Desmond Tutu, South Africa’s Anti-apartheid Leader dies at 90

0
1011

Archbishop Desmond Tutu, South Africa’s Nobel Peace Prize-winning Anglican cleric whose inspiring message and conscientious work for civil and human rights qualified him as a revered leader during the struggle to end apartheid in his native South Africa, has died at the age of 90.

The South African President, Cyril Ramaphosa who confirmed his demisevia a statement expressed his condolences to Tutu’s family and friends, describing him as “a patriot without equal.”

“A man of extraordinary intellect, integrity and invincibility against the forces of apartheid, he was also tender and vulnerable in his compassion for those who had suffered oppression, injustice and violence under apartheid, and oppressed and downtrodden people around the world,” Ramaphosa said.

It was gathered that Tutu had been ill for years. In 2013, he underwent tests for a persistent infection, and he was admitted to hospital several times in following years.

For six decades, Tutu — known affectionately as “the Arch” — was one of the major voices in exhorting the South African government to end apartheid, the country’s official policy of racial segregation. After apartheid ended in the early ’90s and the long-imprisoned Nelson Mandela became president of the country, Tutu was named chair of South Africa’s Truth and Reconciliation Commission.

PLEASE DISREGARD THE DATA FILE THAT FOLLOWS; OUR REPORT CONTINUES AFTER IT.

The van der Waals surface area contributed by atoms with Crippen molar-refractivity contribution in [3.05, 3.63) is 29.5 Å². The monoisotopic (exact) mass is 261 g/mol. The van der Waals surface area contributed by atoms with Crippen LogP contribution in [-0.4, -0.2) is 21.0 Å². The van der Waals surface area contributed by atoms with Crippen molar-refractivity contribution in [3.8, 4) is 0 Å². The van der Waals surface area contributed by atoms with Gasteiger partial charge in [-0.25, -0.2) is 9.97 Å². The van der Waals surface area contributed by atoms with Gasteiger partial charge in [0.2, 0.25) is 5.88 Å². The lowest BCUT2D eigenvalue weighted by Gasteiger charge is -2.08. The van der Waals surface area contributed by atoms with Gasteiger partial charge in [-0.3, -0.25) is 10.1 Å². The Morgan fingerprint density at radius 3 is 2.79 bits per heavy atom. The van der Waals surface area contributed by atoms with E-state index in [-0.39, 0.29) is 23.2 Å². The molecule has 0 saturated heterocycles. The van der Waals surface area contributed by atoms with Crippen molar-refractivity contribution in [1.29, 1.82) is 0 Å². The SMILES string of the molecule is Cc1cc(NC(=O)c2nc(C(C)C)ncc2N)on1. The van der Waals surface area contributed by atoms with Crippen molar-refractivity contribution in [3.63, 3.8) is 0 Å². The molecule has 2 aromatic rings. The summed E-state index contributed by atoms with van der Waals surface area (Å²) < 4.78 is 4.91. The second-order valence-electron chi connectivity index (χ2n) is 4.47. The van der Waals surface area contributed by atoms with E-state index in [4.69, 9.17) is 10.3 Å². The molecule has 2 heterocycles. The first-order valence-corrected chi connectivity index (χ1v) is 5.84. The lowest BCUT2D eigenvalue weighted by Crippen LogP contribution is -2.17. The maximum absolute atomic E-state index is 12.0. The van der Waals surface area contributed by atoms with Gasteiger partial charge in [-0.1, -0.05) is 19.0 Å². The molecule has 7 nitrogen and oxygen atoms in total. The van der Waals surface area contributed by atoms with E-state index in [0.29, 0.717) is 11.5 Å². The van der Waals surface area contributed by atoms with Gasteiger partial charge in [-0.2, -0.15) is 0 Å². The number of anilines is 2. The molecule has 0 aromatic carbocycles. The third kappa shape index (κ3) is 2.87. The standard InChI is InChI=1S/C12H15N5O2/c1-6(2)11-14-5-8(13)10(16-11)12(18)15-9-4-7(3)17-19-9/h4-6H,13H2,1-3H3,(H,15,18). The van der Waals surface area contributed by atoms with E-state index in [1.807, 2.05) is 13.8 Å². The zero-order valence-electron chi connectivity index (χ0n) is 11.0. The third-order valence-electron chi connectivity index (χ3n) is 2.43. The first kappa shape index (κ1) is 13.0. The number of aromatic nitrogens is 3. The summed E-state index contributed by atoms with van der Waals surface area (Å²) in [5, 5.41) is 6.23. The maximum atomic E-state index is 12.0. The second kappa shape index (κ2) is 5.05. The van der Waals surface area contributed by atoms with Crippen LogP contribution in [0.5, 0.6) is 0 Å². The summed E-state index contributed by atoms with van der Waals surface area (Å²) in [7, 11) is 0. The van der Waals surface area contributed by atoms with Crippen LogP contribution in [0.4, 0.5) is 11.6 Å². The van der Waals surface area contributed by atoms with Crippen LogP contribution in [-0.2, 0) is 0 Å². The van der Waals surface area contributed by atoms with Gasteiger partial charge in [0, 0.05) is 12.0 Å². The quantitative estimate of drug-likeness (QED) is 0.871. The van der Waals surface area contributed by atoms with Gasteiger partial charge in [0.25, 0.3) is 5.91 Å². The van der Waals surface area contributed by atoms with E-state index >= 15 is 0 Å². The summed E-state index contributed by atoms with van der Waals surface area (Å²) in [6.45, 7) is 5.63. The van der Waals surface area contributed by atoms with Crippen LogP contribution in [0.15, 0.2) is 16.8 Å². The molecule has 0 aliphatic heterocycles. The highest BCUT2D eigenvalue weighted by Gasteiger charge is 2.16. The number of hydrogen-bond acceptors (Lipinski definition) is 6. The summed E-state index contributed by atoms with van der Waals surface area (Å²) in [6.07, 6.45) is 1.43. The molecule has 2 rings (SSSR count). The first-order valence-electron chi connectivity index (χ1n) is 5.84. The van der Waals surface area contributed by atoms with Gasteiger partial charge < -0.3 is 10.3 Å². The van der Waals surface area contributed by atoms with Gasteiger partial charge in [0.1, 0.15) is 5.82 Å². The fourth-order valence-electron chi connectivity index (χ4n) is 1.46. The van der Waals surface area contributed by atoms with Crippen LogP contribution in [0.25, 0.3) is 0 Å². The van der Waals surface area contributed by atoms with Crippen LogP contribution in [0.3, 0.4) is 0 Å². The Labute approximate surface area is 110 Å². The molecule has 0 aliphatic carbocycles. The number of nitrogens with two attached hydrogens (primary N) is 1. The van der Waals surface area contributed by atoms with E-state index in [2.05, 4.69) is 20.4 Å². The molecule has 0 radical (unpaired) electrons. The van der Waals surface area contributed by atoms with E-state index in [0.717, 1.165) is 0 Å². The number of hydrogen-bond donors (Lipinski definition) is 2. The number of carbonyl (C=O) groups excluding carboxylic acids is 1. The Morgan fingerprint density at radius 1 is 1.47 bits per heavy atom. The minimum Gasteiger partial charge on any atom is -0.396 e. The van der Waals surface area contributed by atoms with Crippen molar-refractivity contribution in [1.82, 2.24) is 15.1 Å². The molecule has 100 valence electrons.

President Joe Biden also mourned Tutu on Sunday. “His courage and moral clarity helped inspire our commitment to change American policy toward the repressive Apartheid regime in South Africa,” the President said in a joint statement with first lady Jill Biden. “His legacy transcends borders and will echo throughout the ages.”

Most notably among his award is the 1984 Nobel Peace Prize. The Nobel cemented Tutu’s status as an instrumental figure in South Africa, a position he gained in the wake of protests against apartheid. Despite anger about the policy within South Africa, as well as widespread global disapproval — the country was banned from the Olympics from 1964 through 1988 — the South African government quashed opposition, banning the African National Congress political party and imprisoning its leaders, including Mandela.